Time Management

“This is all the more urgent, for you know how late it is; time is running out. Wake up, for our salvation is nearer now than when we first believed.” – Romans 13:11. 

Whether we assign a dollar value to it or not, time is valuable to us. Think about it: How much of your time do you spend stressed about not having enough time to do what you need to do. We all want to get better at time management. There are lots of different ways to help us better manage our time – you can download apps, adjust your sleep time, create lists, etc. 

Some people have the mistaken idea that time management is all about cramming more stuff into an already overloaded schedule. But that is not good time management. Good time management is all about finding the right balance in all the different areas of life. When thinking of how we view time and time management, we should start with Jesus. 

Jesus uniquely maintained a balance between worship, prayer, family, friends, work and rest. Jesus regularly spent time in prayer and in studying the Scriptures. After a long evening of healing that extended after sunset we read that,  Mark 1:35 (ESV) says, “And rising very early in the morning, while it was still dark, he departed and went out to a desolate place, and there he prayed.” The more Jesus worked, the more He prayed. He recognized the need to spend time communing with God to refresh Himself.  Similarly He was immersed in the Word of God – so much so that when the Devil challenged Him in the wilderness, He answered using three passages from Deuteronomy.

Jesus fulfilled everything He set out to do, but the top priority is found in Luke 4:43.. After a busy day of healing and casting out demons, people pressed Him to stay, But He said, “I must preach the Good News of the Kingdom of God in other towns, too, because that is why I was sent.” Jesus also put a high priority on people. He spent a disproportionate amount of time with those who would carry on His ministry. Even so,  Jesus made time for individuals. In the midst of Jesus’ busy ministry, he did not let the urgent crowd out the important. The Gospel encounters are made up of a string of accounts of individuals whom Jesus paused with. He did not pause with everyone; He spoke only to one Samaritan at the well, only one rich young ruler, only one tax collector, but He found time for these individuals. As Christians, we should be managing our time because it is not ours. Just as we should think of our possessions and money as on loan to us from God, so is our time.

We also need to remember that our time is limited. We have been given a certain amount of time here on earth for our lifetime. When we rightly view all time as belonging to God, then we see how we fill that time in a different light. Remember that no one gets it all done, we only have to do the things God wants us to do—no more and no less.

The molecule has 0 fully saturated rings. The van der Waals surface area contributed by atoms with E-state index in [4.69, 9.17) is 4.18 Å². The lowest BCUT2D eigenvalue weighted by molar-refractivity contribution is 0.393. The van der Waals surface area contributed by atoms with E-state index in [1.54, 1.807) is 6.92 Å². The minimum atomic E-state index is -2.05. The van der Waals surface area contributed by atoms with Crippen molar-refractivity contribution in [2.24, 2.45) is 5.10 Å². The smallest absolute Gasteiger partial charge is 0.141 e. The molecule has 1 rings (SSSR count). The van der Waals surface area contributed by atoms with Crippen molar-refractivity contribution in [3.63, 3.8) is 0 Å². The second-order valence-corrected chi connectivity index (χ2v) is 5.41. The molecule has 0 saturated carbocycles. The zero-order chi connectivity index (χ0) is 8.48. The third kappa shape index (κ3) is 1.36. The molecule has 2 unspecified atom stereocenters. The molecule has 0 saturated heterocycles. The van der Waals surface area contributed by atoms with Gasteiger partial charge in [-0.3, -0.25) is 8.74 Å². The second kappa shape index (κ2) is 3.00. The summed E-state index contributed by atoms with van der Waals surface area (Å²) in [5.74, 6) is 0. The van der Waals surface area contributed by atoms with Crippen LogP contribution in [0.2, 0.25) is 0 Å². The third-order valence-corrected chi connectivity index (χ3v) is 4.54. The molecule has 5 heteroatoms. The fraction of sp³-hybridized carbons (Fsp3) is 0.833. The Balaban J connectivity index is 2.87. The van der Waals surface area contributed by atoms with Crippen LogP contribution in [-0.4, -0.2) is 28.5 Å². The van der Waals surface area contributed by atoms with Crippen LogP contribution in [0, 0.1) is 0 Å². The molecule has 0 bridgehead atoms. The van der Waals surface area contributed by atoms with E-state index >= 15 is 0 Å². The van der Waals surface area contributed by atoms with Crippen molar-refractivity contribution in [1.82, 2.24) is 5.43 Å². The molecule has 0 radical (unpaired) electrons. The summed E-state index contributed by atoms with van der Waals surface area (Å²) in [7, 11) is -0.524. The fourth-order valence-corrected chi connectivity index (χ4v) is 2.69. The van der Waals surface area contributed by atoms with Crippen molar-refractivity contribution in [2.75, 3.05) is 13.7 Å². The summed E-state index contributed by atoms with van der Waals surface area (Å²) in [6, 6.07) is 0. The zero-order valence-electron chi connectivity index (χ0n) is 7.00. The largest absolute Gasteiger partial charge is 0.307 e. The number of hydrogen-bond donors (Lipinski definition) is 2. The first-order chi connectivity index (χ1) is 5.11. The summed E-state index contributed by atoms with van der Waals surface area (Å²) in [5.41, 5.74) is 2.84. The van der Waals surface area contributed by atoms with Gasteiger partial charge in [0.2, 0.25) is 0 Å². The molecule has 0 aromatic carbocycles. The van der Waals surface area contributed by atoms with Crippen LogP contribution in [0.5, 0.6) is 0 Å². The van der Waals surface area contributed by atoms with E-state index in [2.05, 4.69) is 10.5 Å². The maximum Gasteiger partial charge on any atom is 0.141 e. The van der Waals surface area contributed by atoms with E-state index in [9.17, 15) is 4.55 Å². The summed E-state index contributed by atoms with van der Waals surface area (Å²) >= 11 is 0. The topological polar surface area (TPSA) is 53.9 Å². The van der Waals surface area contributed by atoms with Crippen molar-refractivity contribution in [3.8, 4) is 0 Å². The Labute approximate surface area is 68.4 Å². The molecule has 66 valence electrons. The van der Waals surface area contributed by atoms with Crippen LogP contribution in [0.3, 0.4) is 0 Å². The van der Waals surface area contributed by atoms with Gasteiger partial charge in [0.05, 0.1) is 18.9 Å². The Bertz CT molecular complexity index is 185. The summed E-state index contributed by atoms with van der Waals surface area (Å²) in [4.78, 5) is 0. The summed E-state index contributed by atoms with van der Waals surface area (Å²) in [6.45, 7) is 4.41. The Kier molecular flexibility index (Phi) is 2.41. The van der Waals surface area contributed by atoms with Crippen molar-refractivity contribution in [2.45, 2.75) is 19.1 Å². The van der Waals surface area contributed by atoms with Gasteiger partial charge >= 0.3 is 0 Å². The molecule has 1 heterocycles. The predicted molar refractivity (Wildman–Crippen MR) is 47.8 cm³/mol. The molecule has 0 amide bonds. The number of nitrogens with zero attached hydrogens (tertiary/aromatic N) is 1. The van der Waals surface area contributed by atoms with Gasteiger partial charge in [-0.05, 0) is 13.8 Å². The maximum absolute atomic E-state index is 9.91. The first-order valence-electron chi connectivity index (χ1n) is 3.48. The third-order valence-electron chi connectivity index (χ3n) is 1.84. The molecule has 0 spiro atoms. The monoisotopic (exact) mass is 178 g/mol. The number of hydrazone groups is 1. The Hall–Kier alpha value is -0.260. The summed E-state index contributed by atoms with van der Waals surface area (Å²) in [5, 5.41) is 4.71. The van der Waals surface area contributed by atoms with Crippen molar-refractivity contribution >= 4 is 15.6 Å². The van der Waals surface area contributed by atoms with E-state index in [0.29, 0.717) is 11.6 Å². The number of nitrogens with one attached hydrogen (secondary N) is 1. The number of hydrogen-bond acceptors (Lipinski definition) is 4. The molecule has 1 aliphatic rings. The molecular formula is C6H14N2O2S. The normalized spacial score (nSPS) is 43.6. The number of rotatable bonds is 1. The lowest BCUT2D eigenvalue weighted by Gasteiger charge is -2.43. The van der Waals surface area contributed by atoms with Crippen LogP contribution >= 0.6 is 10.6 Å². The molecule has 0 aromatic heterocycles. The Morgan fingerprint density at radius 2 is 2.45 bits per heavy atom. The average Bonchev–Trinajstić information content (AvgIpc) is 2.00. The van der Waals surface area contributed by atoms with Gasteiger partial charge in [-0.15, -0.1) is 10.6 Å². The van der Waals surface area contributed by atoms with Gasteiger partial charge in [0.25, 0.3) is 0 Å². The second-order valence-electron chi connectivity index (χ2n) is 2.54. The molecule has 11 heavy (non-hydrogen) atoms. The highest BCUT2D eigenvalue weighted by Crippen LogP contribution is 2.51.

Discussion Questions:

  1. If your time belongs to God, ask yourself these two questions: (1) What will be the result of this activity in five years? (2) What will be the result of this activity in eternity?

Jump In The Deep End

“When he had finished speaking, he said to Simon, “Now go out where it is deeper, and let down your nets to catch some fish.” –  Luke 5:4

As Christians we are longing for a deeper and more meaningful Christian life. We sense that the answer is found with God and that the Holy Spirit has placed that passion within every Christian to know God and grow spiritually. But how does the Christian dive deeper into spiritual things?

The Christian faith is not boring, mundane, or safe. It is the greatest adventure any human being can ever experience. It demands all you have and are, and then it demands more. It demands that we be all in. The gospel costs us nothing. We can’t earn it or buy it. The gospel is a free gift because of God’s grace. But while it doesn’t cost anything, it demands everything.  

That’s where we get stuck. We get stuck in a spiritual no man’s land.  Most people struggle with total commitment. Yes, we have good intentions. And yes, for the most part we want to be “all in” at least until the reality of being all in sets in. Then we are not so sure. We have so many moving parts in life that we worry about what to let go and what to hold on to tightly. So there are parts of our lives that we are still trying to control. We’re afraid that if we go all in that we might miss out on what this life has to offer.  It’s not true.  The only thing you’ll miss out on is everything God has to offer.   

No one has ever sacrificed anything for God.  You always get back more than you gave up.  The eternal reward always outweighs the earthy sacrifice.  At the end of the day, our greatest regret will be whatever we didn’t give back to God.

Being “all in” for Jesus is turning to Him again and again, not just in difficult times but in good times too because connecting with Him remains the first priority in our life.  Being all in is trusting His Word and promises more than life itself. It is willing to take risks for our faith—for Him—and step out to represent Him to those around us.   

It may take longer than five years to learn to turn to Jesus consistently from our heart and not just in our head.  It’s a process, similar to a toddler learning to walk. It is one step at a time. And when all those steps are completed you can find yourself all in and in a deeper relationship with Jesus Christ.

Discussion Questions:

  1. What does the idea of being “all in” for Jesus mean to you?  
  2. What can we do this week to begin the process of becoming the you, you want to be in 5 years?